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more about the era of popular song and the musical Stage

Early in the 20th century, before radio, phonograph, or television, popular songs were written in places like Tin Pan Alley mainly to promote the sale of sheet music to the public and to professional vaudevillians. Mostly, people played sheet music in their homes the piano. Then the musical revue came along, which incorporated these kinds of popular songs as well as others written especially for performance. The staging existed principally as a vehicle to support the music. Gradually there evolved the kind of musical stage we knew in the mid-20th century called the Broadway musical, where professional song writers developed music especially for performance on stage that was integrated with the plot and served to develop character and advance the story.

Throughout this evolution, popular music and stage music became much the same thing. Many songs—especially romantic ones—written for the stage became hits off stage, and vice versa. Song writers who wrote for the stage heard their music played on radio or records; they heard it sung in the movies and saw it sold in sheet music stores. Sometimes the performer who popularized a piece on stage would also record it or sing it live on radio or in a night club, supper club, or hotel ballroom, a practice which continues today.

Many successful popular song writers wrote nothing for the stage, but their work influenced those who wrote for the stage, and vice versa. What it took to make a ballad appeal to the public at large was much the same as what it took to make it appeal to the theater-going public. "Moon in June" style ballads written for the stage were made of the same stuff as ballads not written for the stage; they sounded alike and conveyed the same kinds of inspiration. These kinds of standards came from both sources.

The career arc of many professional popular song writers paralleled the evolution of the musical theater and the popular song. Many song writers who got their start auditioning sheet music in Tin Pan Alley late in the 19th century and in the first decade of the 20th century became successful writers for the musical revue, then for the musical stage and for movies, and finally for the Broadway musical. Many who wrote hits for the public at large also wrote specifically for the musical theater. Names like George and Ira Gershwin, Cole Porter, Rogers and Hart, and Irving Berlin, became synonymous with musical comedy, even though their roots lay elsewhere. Many of their songs, written specifically for the stage or the movies, became popular successes on radio and records; many of their songs not written specifically for the stage were incorporated in movies and became ballads.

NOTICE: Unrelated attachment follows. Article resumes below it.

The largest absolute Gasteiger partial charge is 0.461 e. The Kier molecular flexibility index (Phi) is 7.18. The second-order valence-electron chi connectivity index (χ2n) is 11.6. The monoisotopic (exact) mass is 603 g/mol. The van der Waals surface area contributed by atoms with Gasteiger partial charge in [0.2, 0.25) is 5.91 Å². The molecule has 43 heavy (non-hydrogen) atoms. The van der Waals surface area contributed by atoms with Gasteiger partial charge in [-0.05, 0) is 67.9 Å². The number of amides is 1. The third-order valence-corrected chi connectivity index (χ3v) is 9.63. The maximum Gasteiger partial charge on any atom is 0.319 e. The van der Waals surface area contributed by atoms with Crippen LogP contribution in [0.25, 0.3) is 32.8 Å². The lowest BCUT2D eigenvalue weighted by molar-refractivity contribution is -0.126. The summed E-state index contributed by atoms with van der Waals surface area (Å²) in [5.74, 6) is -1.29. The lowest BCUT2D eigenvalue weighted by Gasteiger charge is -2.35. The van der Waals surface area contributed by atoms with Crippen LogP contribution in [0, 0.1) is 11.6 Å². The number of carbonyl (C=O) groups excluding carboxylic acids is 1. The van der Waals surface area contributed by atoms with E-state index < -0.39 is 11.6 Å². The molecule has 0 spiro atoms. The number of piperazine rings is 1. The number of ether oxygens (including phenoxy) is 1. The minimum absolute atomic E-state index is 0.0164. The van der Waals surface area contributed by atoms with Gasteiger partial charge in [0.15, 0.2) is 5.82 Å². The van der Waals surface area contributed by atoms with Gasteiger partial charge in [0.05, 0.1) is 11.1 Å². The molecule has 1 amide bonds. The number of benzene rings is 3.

Possibly, Rogers and Hart were the exception that proves the rule. A music industry pundit once advised them that they would have to write ballads if they were to reach a larger market, sell more songs, and make more money, pointing out that the market for stage music was comparatively limited. Heeding the pundit's advice, thereupon they wrote Blue Moon, a smash hit. Blue Moon was first hit they wrote that wasn't written for the stage, and the last. It seems that they could write a successful ballad if they wanted to; they just didn't want to.

The gap between popular music and stage music widened after Hart's association with Rogers ended. Prior to Hart's death in 1948, Rogers took a new partner, Oscar Hammerstein II. Starting with Rogers and Hammerstein and Oklahoma in 1943, and seconded by Lerner and Lowe, the musical revue, which through the 1920s, 30s, and 40s was little more than a collection of loosely-connected or even unconnected song sequences performed on stage, became the musical theater.

As mentioned above, in the musical theater song plays a central role in advancing plot and in characterization. A song whose main purpose is to advance plot and characterization has less chance of appealing to a general audience than a ballad. As theatrical songs became progressively more specialized, more functional, serving the theatrical needs of the drama, they tended to have less universal appeal than their predecessors; they lacked the same popularity. The era when popular song and the musical stage overlapped gradually drew to a close.

Today, stage music as a genre is more distant and distinct than ever from popular music. The work of Frank Lloyd Weber, who wrote Cats, from which we get Memories, is a notable example; so, also, is the work of Stephen Sondheim, who wrote A Little Night Music, from which we get Send in the Clowns. Although these songs, written for stage performance, are well known, arguably they are not classifiable as "popular." Certainly, they are not ballads in the traditional sense. They illustrate the maxim that a well-known song is not necessarily the same thing as a popular song.

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